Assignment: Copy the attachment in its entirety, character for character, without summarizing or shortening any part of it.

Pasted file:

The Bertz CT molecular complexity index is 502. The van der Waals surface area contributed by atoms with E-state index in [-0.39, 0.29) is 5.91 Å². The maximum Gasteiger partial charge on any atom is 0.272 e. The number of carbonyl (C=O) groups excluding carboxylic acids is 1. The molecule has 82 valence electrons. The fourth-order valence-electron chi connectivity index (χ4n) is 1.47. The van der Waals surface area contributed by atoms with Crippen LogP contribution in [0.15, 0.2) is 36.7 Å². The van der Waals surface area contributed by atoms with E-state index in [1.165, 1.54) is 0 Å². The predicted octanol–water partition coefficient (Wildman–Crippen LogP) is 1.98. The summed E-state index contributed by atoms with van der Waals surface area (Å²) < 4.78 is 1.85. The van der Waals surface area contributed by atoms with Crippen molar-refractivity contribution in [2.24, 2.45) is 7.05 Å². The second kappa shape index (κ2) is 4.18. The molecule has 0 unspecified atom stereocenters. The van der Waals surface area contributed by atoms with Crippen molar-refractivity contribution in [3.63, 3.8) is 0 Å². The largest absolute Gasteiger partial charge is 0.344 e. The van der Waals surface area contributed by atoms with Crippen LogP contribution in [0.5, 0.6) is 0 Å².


The Bertz CT molecular complexity index is 502. The van der Waals surface area contributed by atoms with E-state index in [-0.39, 0.29) is 5.91 Å². The maximum Gasteiger partial charge on any atom is 0.272 e. The number of carbonyl (C=O) groups excluding carboxylic acids is 1. The molecule has 82 valence electrons. The fourth-order valence-electron chi connectivity index (χ4n) is 1.47. The van der Waals surface area contributed by atoms with Crippen LogP contribution in [0.15, 0.2) is 36.7 Å². The van der Waals surface area contributed by atoms with E-state index in [1.165, 1.54) is 0 Å². The predicted octanol–water partition coefficient (Wildman–Crippen LogP) is 1.98. The summed E-state index contributed by atoms with van der Waals surface area (Å²) < 4.78 is 1.85. The van der Waals surface area contributed by atoms with Crippen molar-refractivity contribution in [2.24, 2.45) is 7.05 Å². The second kappa shape index (κ2) is 4.18. The molecule has 0 unspecified atom stereocenters. The van der Waals surface area contributed by atoms with Crippen molar-refractivity contribution in [3.63, 3.8) is 0 Å². The largest absolute Gasteiger partial charge is 0.344 e. The van der Waals surface area contributed by atoms with Crippen LogP contribution in [0.5, 0.6) is 0 Å².